Everyone Is Chasing Ghosts in Episode 5 of Hawkeye
Revenge is the name of the game in the series' penultimate episode.
Avengers: Endgame accomplished a lot in its 181 minute runtime: reuniting the Avengers, pulling off a time heist, undoing the Snapture, and saving the world. But some storylines and characters inevitably got the shaft. Despite her sacrifice on Vormir, Natasha Romanoff doesn’t receive a lavish onscreen funeral like Tony Stark. And while Natasha finally got her solo film in this year’s Black Widow, her friends and family have yet to experience any sort of catharsis or closure.
It’s a pain felt most acutely by Yelena, who has spent the years since the events of Black Widow on a global mission to wake up her fellow Widows. She keeps in contact with Natasha, and has grand plans for a Sex and the City-style girls’ trip in New York. But then the Snapture hits, and in the seconds it takes for Yelena to be dusted and undusted, 5 years have passed and her sister is dead.
Like Clint, Yelena is haunted by Natasha’s death. She is also consumed with avenging her death by going after the man she believes is responsible. This sends Yelena on a twin path with Echo, who is unknowingly pursuing Clint to avenge her father’s death. The walls are closing in on Clint, with both assassins after him. But Clint is chasing ghosts as well: he still talks to Natasha, and he still contends with the violence he wreaked as Ronin. He also faces the exposure of his family’s location, and whatever other secrets are hidden in the stolen Rolex.
In different hands, these storylines would be heavy and saturated with grief. Luckily for us, Hawkeye manages to keep things upbeat, thanks to its Christmas setting and the winning performances of Hailee Steinfeld and Florence Pugh. Much has been made of Kate and Yelena’s girls night mac n’ cheese dinner, and it’s easy to see why. We so rarely get to see two funny, smart women verbally sparring in the MCU, or two women in a scene, period. After all, the Avengers was a boys club for quite some time, with Natasha as the token female.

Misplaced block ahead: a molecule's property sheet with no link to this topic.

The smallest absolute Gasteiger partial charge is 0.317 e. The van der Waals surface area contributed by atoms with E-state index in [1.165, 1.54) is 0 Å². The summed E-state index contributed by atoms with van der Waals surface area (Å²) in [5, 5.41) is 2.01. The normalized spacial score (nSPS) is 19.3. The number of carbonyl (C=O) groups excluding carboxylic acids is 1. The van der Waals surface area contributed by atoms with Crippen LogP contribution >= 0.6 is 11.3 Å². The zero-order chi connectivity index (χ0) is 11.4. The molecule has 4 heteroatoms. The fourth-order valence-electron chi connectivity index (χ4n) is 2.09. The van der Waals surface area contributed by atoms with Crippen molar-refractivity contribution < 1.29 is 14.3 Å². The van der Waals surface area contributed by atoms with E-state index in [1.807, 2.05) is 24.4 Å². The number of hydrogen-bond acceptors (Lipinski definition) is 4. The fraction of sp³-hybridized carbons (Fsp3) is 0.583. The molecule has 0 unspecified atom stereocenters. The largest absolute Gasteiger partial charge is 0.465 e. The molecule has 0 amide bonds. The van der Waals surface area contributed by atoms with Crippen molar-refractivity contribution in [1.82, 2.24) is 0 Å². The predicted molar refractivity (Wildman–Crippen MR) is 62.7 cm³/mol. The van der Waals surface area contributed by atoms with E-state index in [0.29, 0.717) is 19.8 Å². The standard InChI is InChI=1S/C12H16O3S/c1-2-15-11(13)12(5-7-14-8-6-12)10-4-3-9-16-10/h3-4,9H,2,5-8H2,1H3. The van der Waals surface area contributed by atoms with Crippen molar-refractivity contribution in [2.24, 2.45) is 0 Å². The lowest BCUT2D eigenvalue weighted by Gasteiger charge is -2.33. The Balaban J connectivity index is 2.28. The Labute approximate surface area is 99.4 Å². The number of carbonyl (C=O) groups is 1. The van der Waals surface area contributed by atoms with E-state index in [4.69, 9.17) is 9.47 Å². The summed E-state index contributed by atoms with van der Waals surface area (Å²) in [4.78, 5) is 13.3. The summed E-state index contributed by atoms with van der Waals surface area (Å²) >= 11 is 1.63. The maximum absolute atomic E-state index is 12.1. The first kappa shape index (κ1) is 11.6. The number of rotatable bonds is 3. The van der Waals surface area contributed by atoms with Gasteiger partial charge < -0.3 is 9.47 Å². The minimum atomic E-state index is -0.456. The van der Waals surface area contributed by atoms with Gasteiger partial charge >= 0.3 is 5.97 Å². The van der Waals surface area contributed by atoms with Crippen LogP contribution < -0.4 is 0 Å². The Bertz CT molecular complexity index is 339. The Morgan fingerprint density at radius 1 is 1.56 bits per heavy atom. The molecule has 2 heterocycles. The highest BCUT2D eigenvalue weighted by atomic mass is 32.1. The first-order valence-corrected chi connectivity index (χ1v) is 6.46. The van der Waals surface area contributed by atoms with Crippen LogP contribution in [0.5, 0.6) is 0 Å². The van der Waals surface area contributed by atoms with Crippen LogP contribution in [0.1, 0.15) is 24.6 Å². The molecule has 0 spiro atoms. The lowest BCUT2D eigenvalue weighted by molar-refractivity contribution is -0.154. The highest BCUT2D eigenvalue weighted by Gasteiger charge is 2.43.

So it’s refreshing to watch Kate and Yelena size each other up. Though their backgrounds are wildly different, both are clever, highly capable, and confident in their abilities. And while Kate idolizes Clint, Yelena is quick to remind her (and everyone else) that it was Natasha who saved the world. She also reminds Kate that Clint spilled an epic amount of blood during his run as Ronin, and questions why being an Avenger is a hall pass for collateral damage.
Yelena addresses what was the central theme of Captain America: Civil War, namely the body count that comes with the Avengers mission to protect the planet. It continues to be a relevant question, given that the world is still recovering from the Blip. Yes, the Avengers saved the world. But the global trauma and destabilization remains. And Yelena’s sister is still dead.
What Hawkeye does so well is grapple with these big themes while adding plenty of textured detail that grounds the narrative. Questions of life or death are tempered with the Tracksuits discussing The Royal Tennenbaums or Clint palling around with Grills the LARPer. The series has an authentic, lived-in feel thanks to its focus on the humanity of the characters.
Hawkeye sees its core players confronted with uncomfortable truths. Clint reveals himself as Ronin to Echo, telling her they’re both weapons being manipulated by those who are more powerful. And even worse, they’ve been tricked by those closest to them. And Kate joins their ranks when discovers that her mother is in league with that very same power player: Kingpin.
Episode 5 ends with Clint and Kate reunited, and the Big Bad out in the open. With one episode left to go, I can’t wait to see how Hawkeye wraps up.
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